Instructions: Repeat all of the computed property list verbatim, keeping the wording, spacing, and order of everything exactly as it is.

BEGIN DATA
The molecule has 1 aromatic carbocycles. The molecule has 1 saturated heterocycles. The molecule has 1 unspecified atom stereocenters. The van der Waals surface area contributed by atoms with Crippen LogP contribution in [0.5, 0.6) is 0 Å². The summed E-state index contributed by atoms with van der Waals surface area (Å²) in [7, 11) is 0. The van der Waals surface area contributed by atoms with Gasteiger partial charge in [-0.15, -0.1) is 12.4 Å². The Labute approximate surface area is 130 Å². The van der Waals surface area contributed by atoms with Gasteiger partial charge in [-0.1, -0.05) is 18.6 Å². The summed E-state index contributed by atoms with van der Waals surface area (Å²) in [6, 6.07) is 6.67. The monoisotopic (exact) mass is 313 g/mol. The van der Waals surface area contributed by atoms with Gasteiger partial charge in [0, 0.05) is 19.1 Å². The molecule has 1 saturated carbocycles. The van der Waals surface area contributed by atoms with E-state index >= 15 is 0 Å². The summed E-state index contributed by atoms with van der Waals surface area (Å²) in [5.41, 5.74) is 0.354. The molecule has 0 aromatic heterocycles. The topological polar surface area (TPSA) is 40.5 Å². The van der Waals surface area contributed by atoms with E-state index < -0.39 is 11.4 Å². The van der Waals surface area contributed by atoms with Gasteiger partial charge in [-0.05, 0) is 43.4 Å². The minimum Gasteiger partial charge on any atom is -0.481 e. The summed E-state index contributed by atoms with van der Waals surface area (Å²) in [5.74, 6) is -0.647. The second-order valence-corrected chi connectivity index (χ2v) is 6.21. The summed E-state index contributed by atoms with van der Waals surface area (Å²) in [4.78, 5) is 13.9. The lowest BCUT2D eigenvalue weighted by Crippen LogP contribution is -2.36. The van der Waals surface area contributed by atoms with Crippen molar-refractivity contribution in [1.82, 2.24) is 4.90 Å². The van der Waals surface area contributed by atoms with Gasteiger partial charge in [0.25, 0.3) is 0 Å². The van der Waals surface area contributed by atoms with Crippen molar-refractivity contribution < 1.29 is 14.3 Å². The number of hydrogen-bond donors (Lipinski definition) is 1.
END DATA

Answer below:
The molecule has 1 aromatic carbocycles. The molecule has 1 saturated heterocycles. The molecule has 1 unspecified atom stereocenters. The van der Waals surface area contributed by atoms with Crippen LogP contribution in [0.5, 0.6) is 0 Å². The summed E-state index contributed by atoms with van der Waals surface area (Å²) in [7, 11) is 0. The van der Waals surface area contributed by atoms with Gasteiger partial charge in [-0.15, -0.1) is 12.4 Å². The Labute approximate surface area is 130 Å². The van der Waals surface area contributed by atoms with Gasteiger partial charge in [-0.1, -0.05) is 18.6 Å². The summed E-state index contributed by atoms with van der Waals surface area (Å²) in [6, 6.07) is 6.67. The monoisotopic (exact) mass is 313 g/mol. The van der Waals surface area contributed by atoms with Gasteiger partial charge in [0, 0.05) is 19.1 Å². The molecule has 1 saturated carbocycles. The van der Waals surface area contributed by atoms with E-state index >= 15 is 0 Å². The summed E-state index contributed by atoms with van der Waals surface area (Å²) in [5.41, 5.74) is 0.354. The molecule has 0 aromatic heterocycles. The topological polar surface area (TPSA) is 40.5 Å². The van der Waals surface area contributed by atoms with E-state index < -0.39 is 11.4 Å². The van der Waals surface area contributed by atoms with Gasteiger partial charge in [-0.05, 0) is 43.4 Å². The minimum Gasteiger partial charge on any atom is -0.481 e. The summed E-state index contributed by atoms with van der Waals surface area (Å²) in [5.74, 6) is -0.647. The second-order valence-corrected chi connectivity index (χ2v) is 6.21. The summed E-state index contributed by atoms with van der Waals surface area (Å²) in [4.78, 5) is 13.9. The lowest BCUT2D eigenvalue weighted by Crippen LogP contribution is -2.36. The van der Waals surface area contributed by atoms with Crippen molar-refractivity contribution in [1.82, 2.24) is 4.90 Å². The van der Waals surface area contributed by atoms with Gasteiger partial charge in [0.25, 0.3) is 0 Å². The van der Waals surface area contributed by atoms with Crippen molar-refractivity contribution < 1.29 is 14.3 Å². The number of hydrogen-bond donors (Lipinski definition) is 1.